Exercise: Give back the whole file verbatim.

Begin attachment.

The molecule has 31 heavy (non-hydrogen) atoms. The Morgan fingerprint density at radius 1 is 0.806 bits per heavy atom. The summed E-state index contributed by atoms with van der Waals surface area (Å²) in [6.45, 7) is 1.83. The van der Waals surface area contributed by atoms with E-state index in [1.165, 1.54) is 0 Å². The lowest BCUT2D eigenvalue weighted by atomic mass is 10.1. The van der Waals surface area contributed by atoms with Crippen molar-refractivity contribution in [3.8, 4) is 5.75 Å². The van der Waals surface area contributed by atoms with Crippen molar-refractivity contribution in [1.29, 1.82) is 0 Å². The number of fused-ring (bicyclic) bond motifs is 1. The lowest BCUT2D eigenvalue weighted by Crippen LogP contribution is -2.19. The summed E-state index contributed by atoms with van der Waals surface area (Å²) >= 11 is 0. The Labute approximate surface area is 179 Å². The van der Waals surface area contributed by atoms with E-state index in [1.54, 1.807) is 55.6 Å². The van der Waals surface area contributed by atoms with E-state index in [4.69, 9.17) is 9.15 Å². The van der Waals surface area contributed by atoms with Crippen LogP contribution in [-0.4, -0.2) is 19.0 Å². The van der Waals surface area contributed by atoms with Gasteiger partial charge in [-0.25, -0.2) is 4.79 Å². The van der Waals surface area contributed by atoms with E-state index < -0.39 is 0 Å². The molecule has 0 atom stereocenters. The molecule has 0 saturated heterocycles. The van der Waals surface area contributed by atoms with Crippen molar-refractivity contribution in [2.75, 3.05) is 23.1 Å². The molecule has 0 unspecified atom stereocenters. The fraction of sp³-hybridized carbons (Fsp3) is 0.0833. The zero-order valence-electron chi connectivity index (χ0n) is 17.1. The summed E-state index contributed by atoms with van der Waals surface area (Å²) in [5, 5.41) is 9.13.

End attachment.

The molecule has 31 heavy (non-hydrogen) atoms. The Morgan fingerprint density at radius 1 is 0.806 bits per heavy atom. The summed E-state index contributed by atoms with van der Waals surface area (Å²) in [6.45, 7) is 1.83. The van der Waals surface area contributed by atoms with E-state index in [1.165, 1.54) is 0 Å². The lowest BCUT2D eigenvalue weighted by atomic mass is 10.1. The van der Waals surface area contributed by atoms with Crippen molar-refractivity contribution in [3.8, 4) is 5.75 Å². The van der Waals surface area contributed by atoms with Crippen molar-refractivity contribution in [1.29, 1.82) is 0 Å². The number of fused-ring (bicyclic) bond motifs is 1. The lowest BCUT2D eigenvalue weighted by Crippen LogP contribution is -2.19. The summed E-state index contributed by atoms with van der Waals surface area (Å²) >= 11 is 0. The Labute approximate surface area is 179 Å². The van der Waals surface area contributed by atoms with E-state index in [1.54, 1.807) is 55.6 Å². The van der Waals surface area contributed by atoms with E-state index in [4.69, 9.17) is 9.15 Å². The van der Waals surface area contributed by atoms with Crippen LogP contribution in [-0.4, -0.2) is 19.0 Å². The van der Waals surface area contributed by atoms with Gasteiger partial charge in [-0.25, -0.2) is 4.79 Å². The van der Waals surface area contributed by atoms with E-state index < -0.39 is 0 Å². The molecule has 0 atom stereocenters. The molecule has 0 saturated heterocycles. The van der Waals surface area contributed by atoms with Crippen molar-refractivity contribution in [2.75, 3.05) is 23.1 Å². The molecule has 0 unspecified atom stereocenters. The fraction of sp³-hybridized carbons (Fsp3) is 0.0833. The zero-order valence-electron chi connectivity index (χ0n) is 17.1. The summed E-state index contributed by atoms with van der Waals surface area (Å²) in [5, 5.41) is 9.13.